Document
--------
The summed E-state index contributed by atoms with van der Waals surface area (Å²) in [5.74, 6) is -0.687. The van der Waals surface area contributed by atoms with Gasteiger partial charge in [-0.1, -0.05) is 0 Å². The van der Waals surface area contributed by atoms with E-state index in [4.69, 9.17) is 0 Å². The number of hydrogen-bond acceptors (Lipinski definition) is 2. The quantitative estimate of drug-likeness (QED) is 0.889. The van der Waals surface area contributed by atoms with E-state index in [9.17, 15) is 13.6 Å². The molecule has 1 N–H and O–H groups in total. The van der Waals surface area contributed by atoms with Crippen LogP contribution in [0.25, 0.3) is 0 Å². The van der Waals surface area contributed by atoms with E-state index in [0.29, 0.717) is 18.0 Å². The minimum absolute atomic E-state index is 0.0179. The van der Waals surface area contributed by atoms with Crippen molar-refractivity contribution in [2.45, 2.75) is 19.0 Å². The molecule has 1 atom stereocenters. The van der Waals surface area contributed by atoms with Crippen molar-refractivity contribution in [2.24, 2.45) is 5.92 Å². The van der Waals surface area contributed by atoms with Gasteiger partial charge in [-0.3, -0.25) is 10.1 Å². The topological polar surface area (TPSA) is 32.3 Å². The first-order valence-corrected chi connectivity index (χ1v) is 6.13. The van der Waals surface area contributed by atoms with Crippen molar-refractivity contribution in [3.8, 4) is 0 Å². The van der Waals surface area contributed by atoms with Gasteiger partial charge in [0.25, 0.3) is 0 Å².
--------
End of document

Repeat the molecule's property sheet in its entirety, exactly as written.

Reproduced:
The summed E-state index contributed by atoms with van der Waals surface area (Å²) in [5.74, 6) is -0.687. The van der Waals surface area contributed by atoms with Gasteiger partial charge in [-0.1, -0.05) is 0 Å². The van der Waals surface area contributed by atoms with E-state index in [4.69, 9.17) is 0 Å². The number of hydrogen-bond acceptors (Lipinski definition) is 2. The quantitative estimate of drug-likeness (QED) is 0.889. The van der Waals surface area contributed by atoms with E-state index in [9.17, 15) is 13.6 Å². The molecule has 1 N–H and O–H groups in total. The van der Waals surface area contributed by atoms with Crippen LogP contribution in [0.25, 0.3) is 0 Å². The van der Waals surface area contributed by atoms with E-state index in [0.29, 0.717) is 18.0 Å². The minimum absolute atomic E-state index is 0.0179. The van der Waals surface area contributed by atoms with Crippen molar-refractivity contribution in [2.45, 2.75) is 19.0 Å². The molecule has 1 atom stereocenters. The van der Waals surface area contributed by atoms with Crippen molar-refractivity contribution in [2.24, 2.45) is 5.92 Å². The van der Waals surface area contributed by atoms with Gasteiger partial charge in [-0.3, -0.25) is 10.1 Å². The topological polar surface area (TPSA) is 32.3 Å². The first-order valence-corrected chi connectivity index (χ1v) is 6.13. The van der Waals surface area contributed by atoms with Crippen molar-refractivity contribution in [3.8, 4) is 0 Å². The van der Waals surface area contributed by atoms with Gasteiger partial charge in [0.25, 0.3) is 0 Å².